Drop the CiC cliche

Terrific Glenn Greenwald piece in Salon.com arguing that the modern craze for preferring to the US President as “Commander in Chief” is not only unconstitutional but dangerous.

If I could be granted one small political wish, it would be the permanent elimination of this widespread, execrable Orwellian fetish of reverently referring to the President as “our commander in chief.” And Biden’s formulation here is a particularly creepy rendition, since he’s taunting opponents of Obama that, come Tuesday, they will be forced to refer to him as “our commander in chief Barack Obama” (Sarah Palin, in the very first speech she delivered after being unveiled as the Vice Presidential candidate, said of John McCain: “that’s the kind of man I want as our commander in chief,” and she’s been delivering that same line in her stump speech ever since).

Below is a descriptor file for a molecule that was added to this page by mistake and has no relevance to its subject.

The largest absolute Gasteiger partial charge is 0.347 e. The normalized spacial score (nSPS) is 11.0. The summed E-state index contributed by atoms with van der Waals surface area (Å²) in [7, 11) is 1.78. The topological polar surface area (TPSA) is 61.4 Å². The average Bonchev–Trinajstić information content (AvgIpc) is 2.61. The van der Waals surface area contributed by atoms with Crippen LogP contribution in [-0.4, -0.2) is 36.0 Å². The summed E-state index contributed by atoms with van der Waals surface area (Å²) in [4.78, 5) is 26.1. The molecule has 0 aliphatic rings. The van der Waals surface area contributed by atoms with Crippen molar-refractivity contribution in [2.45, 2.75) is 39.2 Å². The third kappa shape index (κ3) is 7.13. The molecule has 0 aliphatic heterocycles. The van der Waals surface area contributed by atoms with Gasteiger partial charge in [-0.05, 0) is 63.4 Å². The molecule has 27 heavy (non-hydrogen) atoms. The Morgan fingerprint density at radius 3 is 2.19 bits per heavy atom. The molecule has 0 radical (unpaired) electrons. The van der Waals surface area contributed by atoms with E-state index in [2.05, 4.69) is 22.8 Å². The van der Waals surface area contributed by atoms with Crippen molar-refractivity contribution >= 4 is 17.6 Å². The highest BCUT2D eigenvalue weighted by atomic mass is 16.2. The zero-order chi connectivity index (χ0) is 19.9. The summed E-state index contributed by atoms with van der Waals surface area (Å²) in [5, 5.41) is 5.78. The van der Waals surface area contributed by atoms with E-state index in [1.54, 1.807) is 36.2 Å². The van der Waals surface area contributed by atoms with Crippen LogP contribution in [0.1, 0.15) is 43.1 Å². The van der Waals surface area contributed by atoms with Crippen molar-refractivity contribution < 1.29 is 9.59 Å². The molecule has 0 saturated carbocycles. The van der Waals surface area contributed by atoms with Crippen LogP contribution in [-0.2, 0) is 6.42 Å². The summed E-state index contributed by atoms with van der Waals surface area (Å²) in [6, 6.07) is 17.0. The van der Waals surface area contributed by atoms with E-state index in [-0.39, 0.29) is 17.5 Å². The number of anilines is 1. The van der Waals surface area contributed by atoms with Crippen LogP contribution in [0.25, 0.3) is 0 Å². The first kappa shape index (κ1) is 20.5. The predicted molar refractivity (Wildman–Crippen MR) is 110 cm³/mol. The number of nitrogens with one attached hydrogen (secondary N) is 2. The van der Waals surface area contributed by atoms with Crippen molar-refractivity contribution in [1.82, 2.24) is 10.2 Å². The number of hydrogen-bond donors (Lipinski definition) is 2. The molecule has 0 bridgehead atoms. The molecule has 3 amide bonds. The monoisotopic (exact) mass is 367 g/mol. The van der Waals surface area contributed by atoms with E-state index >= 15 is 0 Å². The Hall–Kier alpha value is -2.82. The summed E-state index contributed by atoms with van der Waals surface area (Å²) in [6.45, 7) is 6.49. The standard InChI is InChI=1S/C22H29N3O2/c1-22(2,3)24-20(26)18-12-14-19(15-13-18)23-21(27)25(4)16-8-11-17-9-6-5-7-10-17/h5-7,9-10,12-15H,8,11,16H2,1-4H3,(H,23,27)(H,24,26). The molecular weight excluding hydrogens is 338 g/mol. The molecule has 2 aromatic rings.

The CiC usage has been assiduously promoted by George W Bush as a way of boosting his view of untramelled presidential power (the so-called ‘unitary executive’ doctrine). After all, in the military, the CiC is someone who must be obeyed. And that’s fine in the armed forces. But the president is a civilian who happens to have been elected to the highest office in the land. His authority is constitutional, not military. If George Bush ordered me to do anything I would tell him to get stuffed — unless I worked for the executive branch of the US government (where he really is the ultimate Boss of Bosses). And so should every American citizen.